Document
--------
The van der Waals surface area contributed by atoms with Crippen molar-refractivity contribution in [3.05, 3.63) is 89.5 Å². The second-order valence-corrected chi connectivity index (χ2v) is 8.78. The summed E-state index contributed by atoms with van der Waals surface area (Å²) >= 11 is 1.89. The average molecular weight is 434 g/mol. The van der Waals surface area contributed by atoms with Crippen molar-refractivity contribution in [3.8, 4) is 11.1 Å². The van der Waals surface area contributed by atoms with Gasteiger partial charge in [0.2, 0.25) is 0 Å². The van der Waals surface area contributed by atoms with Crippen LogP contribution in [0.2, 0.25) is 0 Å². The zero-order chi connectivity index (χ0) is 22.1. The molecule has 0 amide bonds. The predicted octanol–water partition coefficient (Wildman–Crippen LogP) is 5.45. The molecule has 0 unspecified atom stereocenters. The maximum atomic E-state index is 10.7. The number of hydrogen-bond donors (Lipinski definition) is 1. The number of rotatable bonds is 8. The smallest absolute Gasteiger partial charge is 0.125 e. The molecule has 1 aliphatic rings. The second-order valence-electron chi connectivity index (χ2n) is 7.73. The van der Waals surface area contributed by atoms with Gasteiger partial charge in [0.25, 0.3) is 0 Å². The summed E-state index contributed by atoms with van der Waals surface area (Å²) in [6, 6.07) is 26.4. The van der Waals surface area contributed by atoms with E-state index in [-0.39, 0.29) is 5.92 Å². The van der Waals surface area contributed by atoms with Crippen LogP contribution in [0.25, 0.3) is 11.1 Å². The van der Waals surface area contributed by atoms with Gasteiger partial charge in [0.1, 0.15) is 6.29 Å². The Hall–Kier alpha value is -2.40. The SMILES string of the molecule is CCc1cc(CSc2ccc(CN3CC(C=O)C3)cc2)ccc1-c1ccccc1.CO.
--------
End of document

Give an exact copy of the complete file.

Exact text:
The van der Waals surface area contributed by atoms with Crippen molar-refractivity contribution in [3.05, 3.63) is 89.5 Å². The second-order valence-corrected chi connectivity index (χ2v) is 8.78. The summed E-state index contributed by atoms with van der Waals surface area (Å²) >= 11 is 1.89. The average molecular weight is 434 g/mol. The van der Waals surface area contributed by atoms with Crippen molar-refractivity contribution in [3.8, 4) is 11.1 Å². The van der Waals surface area contributed by atoms with Gasteiger partial charge in [0.2, 0.25) is 0 Å². The van der Waals surface area contributed by atoms with Crippen LogP contribution in [0.2, 0.25) is 0 Å². The zero-order chi connectivity index (χ0) is 22.1. The molecule has 0 amide bonds. The predicted octanol–water partition coefficient (Wildman–Crippen LogP) is 5.45. The molecule has 0 unspecified atom stereocenters. The maximum atomic E-state index is 10.7. The number of hydrogen-bond donors (Lipinski definition) is 1. The number of rotatable bonds is 8. The smallest absolute Gasteiger partial charge is 0.125 e. The molecule has 1 aliphatic rings. The second-order valence-electron chi connectivity index (χ2n) is 7.73. The van der Waals surface area contributed by atoms with Gasteiger partial charge in [0.25, 0.3) is 0 Å². The summed E-state index contributed by atoms with van der Waals surface area (Å²) in [6, 6.07) is 26.4. The van der Waals surface area contributed by atoms with E-state index in [-0.39, 0.29) is 5.92 Å². The van der Waals surface area contributed by atoms with Crippen LogP contribution in [0.25, 0.3) is 11.1 Å². The van der Waals surface area contributed by atoms with Gasteiger partial charge in [0.1, 0.15) is 6.29 Å². The Hall–Kier alpha value is -2.40. The SMILES string of the molecule is CCc1cc(CSc2ccc(CN3CC(C=O)C3)cc2)ccc1-c1ccccc1.CO.